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Collecting JFK: Reviewing the Dave Powers Kennedy Presidential Auction

by Tom Carrier (05/09/13).

This 1960 campaign poster “Kennedy for President / Leadership for the 60′s,” measuring 44 by 28 inches, brought $2,250 at the Presidential Auction at John McInnis Auction Gallery, held earlier this year. The auction featured more than 700 lots from the estate of the late Dave Powers, a longtime personal friend and a special assistant to President John F. Kennedy while at the White House.

As WorthPoint’s Worthologist for presidential, political and White House memorabilia, one of my first articles, written more than five years ago, concerned the collectibles of President John F. Kennedy. In “Collecting JFK” I highlighted four collectible categories to consider when determining the value of any JFK item: personal, association, event and commemorative. The closer to a personal connection to JFK an item has, the higher the value.

The Presidential Auction at John McInnis Auction Gallery, held earlier this year, was uniquely suited to have the more personal connection to JFK because the auction items belong to the estate of the late Dave Powers, a longtime personal friend and a special assistant to President John F. Kennedy while at the White House. Powers was also in the limousine directly behind JFK’s and can be seen in part of the famous Zapruder film of the assassination in Dallas in 1963. After the White House years, Mr. Powers was the founding curator of the John F. Kennedy Presidential Library and Museum until 1994.

As you might expect, then, many of the auction’s 723 lots featured photographs, letters, documents and personal gifts from John and Jackie Kennedy. Having started as a dealer and collector of presidential and White House memorabilia in the middle 1980s with a staff member’s collection of President Jimmy Carter memorabilia, I can say that many of the items offered at this auction aren’t dissimilar to what one might expect from having a close connection to a president. Lots featured signed photos, memorabilia from overseas trips, White House cards, personally addressed letters, staff gifts, books and campaign items made up the bulk of the auction itself, just as it should. But there were a lot of personal items, too.

Some of more historic moments of JFK’s presidency are represented here, such as the pen that signed the naval blockade order during the Cuban Missile Crisis (lot 455, est. $100-$200, sold $700), a file with photos pertaining to the Bay of Pigs (lot 234, est. $150-$300, sold $1,400), and photos and ephemera from the trip to Dallas and its aftermath (lots 486-489, ests. $200-$400, sold $2,500-$7,500). The photos of John Jr. and Caroline on Dec. 5, 1963, with Cardinal Cushing, one signed by Jackie Kennedy, were particularly poignant (lot 545, est. $500-$1,000, sold $800). Any collector of JFK should have some of these in their collection.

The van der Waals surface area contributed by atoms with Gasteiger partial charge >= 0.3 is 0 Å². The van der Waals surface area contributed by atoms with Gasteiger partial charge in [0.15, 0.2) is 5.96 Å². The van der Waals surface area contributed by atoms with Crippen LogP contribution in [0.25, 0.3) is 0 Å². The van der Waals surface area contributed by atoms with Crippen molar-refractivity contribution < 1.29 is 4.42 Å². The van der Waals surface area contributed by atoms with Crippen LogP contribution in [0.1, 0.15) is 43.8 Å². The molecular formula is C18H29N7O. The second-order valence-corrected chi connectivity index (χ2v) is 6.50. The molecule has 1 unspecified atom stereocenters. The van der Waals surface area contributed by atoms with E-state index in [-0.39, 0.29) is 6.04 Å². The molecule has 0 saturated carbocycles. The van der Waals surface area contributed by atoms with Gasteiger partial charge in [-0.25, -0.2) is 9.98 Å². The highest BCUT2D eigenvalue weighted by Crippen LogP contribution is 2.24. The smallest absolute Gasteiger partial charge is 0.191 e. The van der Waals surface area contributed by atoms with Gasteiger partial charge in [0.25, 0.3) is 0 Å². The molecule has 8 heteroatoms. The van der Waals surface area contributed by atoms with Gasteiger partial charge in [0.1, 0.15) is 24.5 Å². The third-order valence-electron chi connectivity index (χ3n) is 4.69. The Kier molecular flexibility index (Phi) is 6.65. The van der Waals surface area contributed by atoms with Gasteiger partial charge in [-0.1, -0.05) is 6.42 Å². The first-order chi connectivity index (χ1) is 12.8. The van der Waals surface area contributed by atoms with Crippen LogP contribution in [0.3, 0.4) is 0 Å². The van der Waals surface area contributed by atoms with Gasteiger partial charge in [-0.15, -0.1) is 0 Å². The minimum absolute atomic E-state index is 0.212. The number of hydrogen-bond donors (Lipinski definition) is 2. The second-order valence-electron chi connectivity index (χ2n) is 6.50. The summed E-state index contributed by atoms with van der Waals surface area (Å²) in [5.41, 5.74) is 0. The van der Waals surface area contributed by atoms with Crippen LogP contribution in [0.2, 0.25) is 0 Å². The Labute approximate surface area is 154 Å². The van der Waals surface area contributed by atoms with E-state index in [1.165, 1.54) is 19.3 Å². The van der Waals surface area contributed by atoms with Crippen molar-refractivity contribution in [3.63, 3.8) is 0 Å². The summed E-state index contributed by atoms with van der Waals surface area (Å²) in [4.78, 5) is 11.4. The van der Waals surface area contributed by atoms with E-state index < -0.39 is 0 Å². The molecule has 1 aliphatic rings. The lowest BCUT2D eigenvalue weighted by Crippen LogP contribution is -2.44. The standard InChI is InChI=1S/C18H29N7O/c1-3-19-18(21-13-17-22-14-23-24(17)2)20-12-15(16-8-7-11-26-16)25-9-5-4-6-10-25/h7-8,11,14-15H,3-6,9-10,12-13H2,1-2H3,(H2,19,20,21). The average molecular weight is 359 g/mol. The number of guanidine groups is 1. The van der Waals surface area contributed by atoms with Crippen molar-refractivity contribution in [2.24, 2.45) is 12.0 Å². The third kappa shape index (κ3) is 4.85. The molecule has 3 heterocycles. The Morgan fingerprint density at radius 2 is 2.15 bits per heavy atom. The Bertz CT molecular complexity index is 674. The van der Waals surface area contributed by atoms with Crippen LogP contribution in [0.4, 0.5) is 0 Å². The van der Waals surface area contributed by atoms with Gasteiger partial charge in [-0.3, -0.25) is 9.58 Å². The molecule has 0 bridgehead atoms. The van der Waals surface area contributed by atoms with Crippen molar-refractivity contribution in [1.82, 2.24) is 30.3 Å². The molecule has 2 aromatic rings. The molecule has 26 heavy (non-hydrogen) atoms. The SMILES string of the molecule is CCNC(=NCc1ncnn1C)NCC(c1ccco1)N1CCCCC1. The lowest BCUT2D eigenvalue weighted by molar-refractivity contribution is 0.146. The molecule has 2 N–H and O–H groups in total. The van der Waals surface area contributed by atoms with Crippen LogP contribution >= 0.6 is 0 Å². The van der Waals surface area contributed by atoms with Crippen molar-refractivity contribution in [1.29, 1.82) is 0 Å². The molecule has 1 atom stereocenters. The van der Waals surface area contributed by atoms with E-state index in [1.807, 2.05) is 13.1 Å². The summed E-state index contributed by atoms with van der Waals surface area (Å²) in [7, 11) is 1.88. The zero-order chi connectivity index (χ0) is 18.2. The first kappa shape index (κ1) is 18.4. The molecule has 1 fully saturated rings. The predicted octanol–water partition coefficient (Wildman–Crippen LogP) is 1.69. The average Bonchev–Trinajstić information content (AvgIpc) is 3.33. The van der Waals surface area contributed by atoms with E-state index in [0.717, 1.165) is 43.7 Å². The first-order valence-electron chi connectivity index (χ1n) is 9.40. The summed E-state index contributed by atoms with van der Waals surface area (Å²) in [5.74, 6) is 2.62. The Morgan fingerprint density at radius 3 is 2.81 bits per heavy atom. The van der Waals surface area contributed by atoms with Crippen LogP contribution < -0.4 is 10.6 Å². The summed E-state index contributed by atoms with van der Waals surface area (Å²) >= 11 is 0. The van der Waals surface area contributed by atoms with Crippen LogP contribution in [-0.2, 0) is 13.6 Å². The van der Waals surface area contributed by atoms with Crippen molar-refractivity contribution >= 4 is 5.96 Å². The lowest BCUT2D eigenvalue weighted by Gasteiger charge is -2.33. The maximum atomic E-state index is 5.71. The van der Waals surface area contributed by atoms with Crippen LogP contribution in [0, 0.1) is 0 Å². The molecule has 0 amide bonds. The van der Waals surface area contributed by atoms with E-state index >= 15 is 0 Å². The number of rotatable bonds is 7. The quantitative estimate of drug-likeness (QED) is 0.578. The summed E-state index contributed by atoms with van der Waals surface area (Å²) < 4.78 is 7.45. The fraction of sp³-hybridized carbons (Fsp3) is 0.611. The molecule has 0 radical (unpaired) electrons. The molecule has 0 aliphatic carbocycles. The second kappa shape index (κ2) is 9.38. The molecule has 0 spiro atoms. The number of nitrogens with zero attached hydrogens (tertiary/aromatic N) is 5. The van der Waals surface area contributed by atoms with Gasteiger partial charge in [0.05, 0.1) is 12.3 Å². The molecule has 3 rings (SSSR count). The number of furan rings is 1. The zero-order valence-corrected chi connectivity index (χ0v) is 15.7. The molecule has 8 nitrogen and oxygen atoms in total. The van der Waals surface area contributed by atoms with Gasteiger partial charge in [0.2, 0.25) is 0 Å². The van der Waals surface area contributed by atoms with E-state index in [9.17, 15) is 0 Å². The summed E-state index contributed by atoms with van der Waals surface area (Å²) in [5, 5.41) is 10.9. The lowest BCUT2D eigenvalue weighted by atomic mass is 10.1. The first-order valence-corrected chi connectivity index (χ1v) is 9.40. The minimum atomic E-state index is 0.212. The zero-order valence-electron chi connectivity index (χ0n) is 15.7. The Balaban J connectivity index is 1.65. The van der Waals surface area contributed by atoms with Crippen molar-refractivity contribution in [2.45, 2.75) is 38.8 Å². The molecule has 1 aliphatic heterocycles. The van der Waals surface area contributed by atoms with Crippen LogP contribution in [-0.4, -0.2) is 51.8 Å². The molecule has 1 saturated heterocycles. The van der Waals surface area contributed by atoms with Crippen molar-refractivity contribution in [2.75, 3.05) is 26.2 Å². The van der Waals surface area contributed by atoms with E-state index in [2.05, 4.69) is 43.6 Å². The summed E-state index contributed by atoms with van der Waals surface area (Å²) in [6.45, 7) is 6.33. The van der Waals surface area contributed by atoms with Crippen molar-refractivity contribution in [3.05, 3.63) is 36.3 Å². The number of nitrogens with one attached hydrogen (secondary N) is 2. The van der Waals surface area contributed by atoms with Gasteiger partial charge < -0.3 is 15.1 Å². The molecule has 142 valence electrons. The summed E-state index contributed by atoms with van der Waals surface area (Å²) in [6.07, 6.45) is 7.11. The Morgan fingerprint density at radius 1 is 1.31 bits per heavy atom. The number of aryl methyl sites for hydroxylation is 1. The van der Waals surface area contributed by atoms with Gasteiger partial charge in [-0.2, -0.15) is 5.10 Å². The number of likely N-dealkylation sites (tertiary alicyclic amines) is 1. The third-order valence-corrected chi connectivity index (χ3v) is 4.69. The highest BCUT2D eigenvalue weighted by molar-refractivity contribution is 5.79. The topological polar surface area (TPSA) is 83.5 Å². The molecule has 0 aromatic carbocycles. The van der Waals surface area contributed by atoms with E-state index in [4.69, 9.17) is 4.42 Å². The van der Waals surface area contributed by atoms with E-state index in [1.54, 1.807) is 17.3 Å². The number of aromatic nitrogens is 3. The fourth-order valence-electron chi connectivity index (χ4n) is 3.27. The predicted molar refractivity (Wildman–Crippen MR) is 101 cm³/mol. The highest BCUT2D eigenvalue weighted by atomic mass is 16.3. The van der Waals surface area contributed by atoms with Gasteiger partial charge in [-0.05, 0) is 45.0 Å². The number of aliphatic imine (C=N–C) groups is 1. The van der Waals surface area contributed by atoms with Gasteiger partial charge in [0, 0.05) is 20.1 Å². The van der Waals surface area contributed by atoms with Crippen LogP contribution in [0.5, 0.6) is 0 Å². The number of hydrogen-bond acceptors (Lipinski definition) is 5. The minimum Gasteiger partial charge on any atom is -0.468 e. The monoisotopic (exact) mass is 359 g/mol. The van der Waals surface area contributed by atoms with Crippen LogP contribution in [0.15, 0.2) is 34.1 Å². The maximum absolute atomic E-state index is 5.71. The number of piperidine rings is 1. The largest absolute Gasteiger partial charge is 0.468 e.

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A 50-star flag of the United States that hung in the West Wing offices was a curious item when considered its label (right) hows it to have been manufactured in June 1959, before Alaska or Hawaii were even admitted as states in July 1959 and 1960, respectively. That is rather interesting all by itself. It sold for an equally amazing price of $21,000, well above its $3,000-$6,000 estimate.

The presidential automobile flag, lot 481, wasn’t dated at all which, while a little unusual, its manufacture and tag (right) s still consistent with the period for government-produced official flags. That is where knowing the detail probably helped bring $50,000, well above its $5,000-$10,000 estimate.

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As a vexillologist (flags and seals) I noticed two different flags being offered. Lot 219, a 50-star flag of the United States that hung in the West Wing offices. What was very curious was that the label shows it to have been manufactured in June 1959, before Alaska or Hawaii were even admitted as states in July 1959 and 1960, respectively. That is rather interesting all by itself. It sold for an equally amazing price of $21,000, well above its $3,000-$6,000 estimate. The presidential automobile flag, lot 481, wasn’t dated at all which, while a little unusual, its manufacture and tag is still consistent with the period for government-produced official flags. That is where knowing the detail probably helped bring $50,000, well above its $5,000-$10,000 estimate.

Naturally, I noticed the presidential coat-of-arm patches on the bomber jacket expected to bring $20,000 to $40,000, instead brought in $570,000, an amazing museum piece. Another personal clothing item, a London Fog white jacket with presidential seal sewn-on patch, lot 723, sold well above its estimate of $1,000-$2,000 at $11,000. These fit very well within the personal collector category as each were no doubt handled by JFK himself. It’s also interesting to note that, except for JFK clothing, presidential clothing has yet to be seen at auction.

JFK’s leather bomber jacket, manufactured by Ralph Edwards sportswear for the USN Bureau of Naval Weapons, size 44 with a sewn patch of the Seal of the President of the United States, gaveled for a remarkable $570,000.

This London Fog white jacket with presidential seal sewn-on patch, lot 723, sold well above its estimate of $1,000-$2,000 at $11,000.

And just to be clear here, the seal, as shown on the jackets and elsewhere, is officially known as the Seal of the President of the United States, not the Great Seal of the President, as mentioned in the auction catalog. Additional items, such as a large ceremonial bowl, for example, were also mislabeled that way. It may be a small thing, but the Seal of the President was officially created for the office in 1945, while the Great Seal of the United States was created in 1782 and represents the entire country.